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There are no end of Chess variants, and even the mighty Cecil himself got thrown by a half-remembered bit of doggerel:

"Another variation is the two-rooks rule in chess, which (as I understand it) allows you to move both rooks one square forward from their original spots at the same time."

It turned out no-one else on Earth was familiar with this, suggesting Cecil had come up with it during a Peyote vacation.
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  #14  
Old 09-13-2003, 10:18 PM
Vriggs Vriggs is offline
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mixup with pawn move

Hi, your probably mixing up the knight moves with the ability of a pawn to move one or two squares on it's first move.

So in the opening the first move is generally 1.e4 in which the Kings pawn has moved two squares instead of one.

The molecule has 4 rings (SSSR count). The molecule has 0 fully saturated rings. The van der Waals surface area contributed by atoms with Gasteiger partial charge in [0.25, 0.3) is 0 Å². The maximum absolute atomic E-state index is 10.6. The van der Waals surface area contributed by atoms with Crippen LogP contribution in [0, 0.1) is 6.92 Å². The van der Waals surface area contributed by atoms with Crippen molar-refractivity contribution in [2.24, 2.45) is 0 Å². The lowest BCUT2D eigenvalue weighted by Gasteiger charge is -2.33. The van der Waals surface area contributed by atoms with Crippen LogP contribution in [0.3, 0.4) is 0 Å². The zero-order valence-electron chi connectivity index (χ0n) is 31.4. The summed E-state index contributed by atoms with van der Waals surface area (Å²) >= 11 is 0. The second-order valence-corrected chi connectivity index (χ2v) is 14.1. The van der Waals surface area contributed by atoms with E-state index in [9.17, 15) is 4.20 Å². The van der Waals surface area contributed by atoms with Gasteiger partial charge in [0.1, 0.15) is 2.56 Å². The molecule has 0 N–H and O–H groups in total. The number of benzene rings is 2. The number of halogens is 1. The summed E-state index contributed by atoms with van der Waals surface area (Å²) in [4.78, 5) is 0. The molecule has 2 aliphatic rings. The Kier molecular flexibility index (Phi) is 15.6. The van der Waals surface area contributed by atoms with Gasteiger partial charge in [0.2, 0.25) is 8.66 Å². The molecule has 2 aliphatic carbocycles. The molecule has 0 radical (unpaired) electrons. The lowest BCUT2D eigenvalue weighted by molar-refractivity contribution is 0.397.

Maybe that was gargled up with having to recall Knights are the only pieces that can jump over other pieces.

As a note; the four, three or two knights openings don't have the two knights pulled out as your first and second move. I'd be weary to play both my knights out without moving a pawn first.
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  #15  
Old 09-14-2003, 05:56 AM
glee glee is offline
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Re: Opening Chest Move:Both Knights?

Quote:
Originally posted by stpauler
I remember reading in a book a long time ago that a legal opening move whereas you move both knights at the same time for the most move. Can anyone verify this?
Thanks,
Stpauler